By Phoebe Baltazar
I’m angry, sad and hopeless.
In the space of just one week we began with the celebration of International Women’s Day, immediately followed by a vicious online attack of a high profile woman; followed by the news of a missing woman whose body was found; followed by the charging of a male police offer for the crime; followed by a gentle vigil of and for women being overcome with unnecessary violence by male police, and ending in oh – Mother’s Day. From this recent chain of events, it seems that feminist empowerment is undeserving of a consistent agenda.
Women and our bodies are under siege. They always have been. Looking back in the history books we can agree that changes have been made for the better – we have better access to birth control, improved (though by no means complete) fertility rights, and more freedom over our sexuality. But success in women’s liberation has always been permissible at the hands of patriarchy. Men get to police women’s lives and it feels like there is no way out.
Thinking of Sarah
I’m ashamed to admit it but the first time I scrolled past a picture of Sarah Everard I almost reacted indifferently before reading up properly. Sexualised violence against women happens so frequently that I had become desensitised to the culture of women’s victimisation. But, of course, as I gained full consciousness, the gravity of the situation sank in.
I feel sick to my stomach. A tragic and horrifying attack on a woman, doing nothing but living her life as she should be, whose soul is now gone forever. A woman that could have been any woman.
In the following days, the outpouring of love and collective grief for Sarah spoke volumes. It’s not a new situation we find ourselves in, but an event that has spawned anger and resistance against the fatal powers of patriarchy and misogyny. I have found myself in a constant state of traumatic reminiscence going over my own countless experiences of sexual harassment; from the minor everyday catcalling, to the indiscreet acts of physical violence that I have dismally tried to shut out.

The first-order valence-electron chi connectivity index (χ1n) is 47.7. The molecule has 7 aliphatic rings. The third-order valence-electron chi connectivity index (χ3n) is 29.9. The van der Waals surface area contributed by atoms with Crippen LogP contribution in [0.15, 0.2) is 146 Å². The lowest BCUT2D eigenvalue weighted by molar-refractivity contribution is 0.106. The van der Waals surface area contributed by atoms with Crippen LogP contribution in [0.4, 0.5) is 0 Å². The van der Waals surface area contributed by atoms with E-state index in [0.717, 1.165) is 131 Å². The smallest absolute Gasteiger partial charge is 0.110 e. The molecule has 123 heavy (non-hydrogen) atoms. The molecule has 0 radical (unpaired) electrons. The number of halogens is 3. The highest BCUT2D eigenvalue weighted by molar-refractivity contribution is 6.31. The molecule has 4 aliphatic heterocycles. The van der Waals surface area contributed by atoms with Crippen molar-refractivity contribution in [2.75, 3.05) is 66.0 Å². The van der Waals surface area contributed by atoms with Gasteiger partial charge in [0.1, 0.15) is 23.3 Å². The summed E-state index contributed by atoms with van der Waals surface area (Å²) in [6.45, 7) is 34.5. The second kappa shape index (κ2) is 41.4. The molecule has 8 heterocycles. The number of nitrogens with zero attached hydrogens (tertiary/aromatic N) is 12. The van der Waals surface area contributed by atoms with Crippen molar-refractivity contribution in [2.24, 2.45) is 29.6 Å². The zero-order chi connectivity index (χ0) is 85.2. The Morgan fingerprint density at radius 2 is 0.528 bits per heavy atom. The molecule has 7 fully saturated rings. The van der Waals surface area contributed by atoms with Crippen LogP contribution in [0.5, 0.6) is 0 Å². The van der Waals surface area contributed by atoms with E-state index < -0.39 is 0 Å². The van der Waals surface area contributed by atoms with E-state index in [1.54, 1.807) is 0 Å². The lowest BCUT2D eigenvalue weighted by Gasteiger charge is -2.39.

Our bodies, our basic rights to freedom and safety are under gross scrutiny and threat every day. The raw statistic that 97% of women aged 18-24 have experienced sexual harassment of some form is harrowing in reality, but women across the UK aren’t batting an eyelid because we know and live this horror.
Thinking of the regime
Our culture normalises the degradation of women. It’s not even just harassment but it is pervasive across everything we do. Men can walk around topless on a hot day but women wearing crop tops or miniskirts are assumed to be on show for male voyeurs.
Why should we have to dress down for fear of being eyed up or slut-shamed?
Men will give themselves a trophy for dating and sleeping with multiple women, but if we do the same, we are immediately labeled as promiscuous.
Equally, those who are asexual or simply don’t date are questioned and stigmatised. Men can eat and drink whatever they like and no one tells them to watch their waistline, meanwhile, women are bombarded with sexist diet and beauty regimes that can induce food disorders and depression.
Men take up all the physical space they can on public transport and don’t even realise because it is so normalised for the ‘passive woman’ to cross her legs and take up as little space as possible. Why shouldn’t we be able to sprawl without being called unladylike or butch?
The perpetual narratives imposed on women alongside the gender binary code is exhausting. If men find women attractive, they are constantly their object of desire, and if not they are cast aside and undermined. More importantly, there’s more to life than simply following a two-way system. There is absolutely no need to thrust generic and outdated modes of femininity upon women, or to force everyone to follow gender at all.
As much as the media love to ask “Was it at night-time? Why were you alone? What were you wearing?” in response to a woman’s attack, the answer is obsolete. You don’t deserve an answer. No matter what we do or how we look, men have the audacity to invade our personal space or time to whistle at us, call us derogatory names, comment on our bodies and actions, demand our time and assault us. The onus is always on women but the responsibility must go to the harasser. The attacker. The perpetrator. The man.
There’s work to be done, as there always has been, and that’s what makes it feel so impossible to be a woman right now. We are all mourning and aching from the reality of our fearful existence. All we want to do, all we should be ALLOWED to do on this planet we are supposed to call home, is live freely and without fear. Men need to realise that women are not here at their disposal – we deserve liberty from the patriarchal chains that confine and patrol our lives.
To that end: Misogyny is a hate crime and sexual harassment of any form should be criminalised.
We want men to take responsibility for their actions and choose empathy and compassion for all the women and non-binary people that share this world. We must recognise the constraints and discriminations imposed by society’s gender norms. We will not be scared into submission of a destructive culture anymore.